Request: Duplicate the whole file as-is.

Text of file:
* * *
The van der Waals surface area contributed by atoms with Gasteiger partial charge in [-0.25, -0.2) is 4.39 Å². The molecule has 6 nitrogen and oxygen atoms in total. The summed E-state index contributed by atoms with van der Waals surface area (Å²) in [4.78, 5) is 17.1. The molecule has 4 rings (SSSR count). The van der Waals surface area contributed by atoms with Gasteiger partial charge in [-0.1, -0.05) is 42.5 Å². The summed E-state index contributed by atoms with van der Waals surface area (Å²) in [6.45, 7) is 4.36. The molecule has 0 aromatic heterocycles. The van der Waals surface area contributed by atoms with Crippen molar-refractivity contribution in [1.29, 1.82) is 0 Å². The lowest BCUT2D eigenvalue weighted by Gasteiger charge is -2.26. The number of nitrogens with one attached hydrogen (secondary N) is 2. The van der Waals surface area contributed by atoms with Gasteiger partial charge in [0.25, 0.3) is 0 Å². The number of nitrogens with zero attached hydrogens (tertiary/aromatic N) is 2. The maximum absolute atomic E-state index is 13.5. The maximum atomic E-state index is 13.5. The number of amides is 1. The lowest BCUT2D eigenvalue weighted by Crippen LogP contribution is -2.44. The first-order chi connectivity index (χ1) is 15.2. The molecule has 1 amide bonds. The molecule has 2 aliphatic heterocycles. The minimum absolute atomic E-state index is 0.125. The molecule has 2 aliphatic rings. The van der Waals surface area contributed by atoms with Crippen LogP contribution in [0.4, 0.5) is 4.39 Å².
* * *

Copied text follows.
The van der Waals surface area contributed by atoms with Gasteiger partial charge in [-0.25, -0.2) is 4.39 Å². The molecule has 6 nitrogen and oxygen atoms in total. The summed E-state index contributed by atoms with van der Waals surface area (Å²) in [4.78, 5) is 17.1. The molecule has 4 rings (SSSR count). The van der Waals surface area contributed by atoms with Gasteiger partial charge in [-0.1, -0.05) is 42.5 Å². The summed E-state index contributed by atoms with van der Waals surface area (Å²) in [6.45, 7) is 4.36. The molecule has 0 aromatic heterocycles. The van der Waals surface area contributed by atoms with Crippen molar-refractivity contribution in [1.29, 1.82) is 0 Å². The lowest BCUT2D eigenvalue weighted by Gasteiger charge is -2.26. The number of nitrogens with one attached hydrogen (secondary N) is 2. The van der Waals surface area contributed by atoms with Gasteiger partial charge in [0.25, 0.3) is 0 Å². The number of nitrogens with zero attached hydrogens (tertiary/aromatic N) is 2. The maximum absolute atomic E-state index is 13.5. The maximum atomic E-state index is 13.5. The number of amides is 1. The lowest BCUT2D eigenvalue weighted by Crippen LogP contribution is -2.44. The first-order chi connectivity index (χ1) is 15.2. The molecule has 1 amide bonds. The molecule has 2 aliphatic heterocycles. The minimum absolute atomic E-state index is 0.125. The molecule has 2 aliphatic rings. The van der Waals surface area contributed by atoms with Crippen LogP contribution in [0.4, 0.5) is 4.39 Å².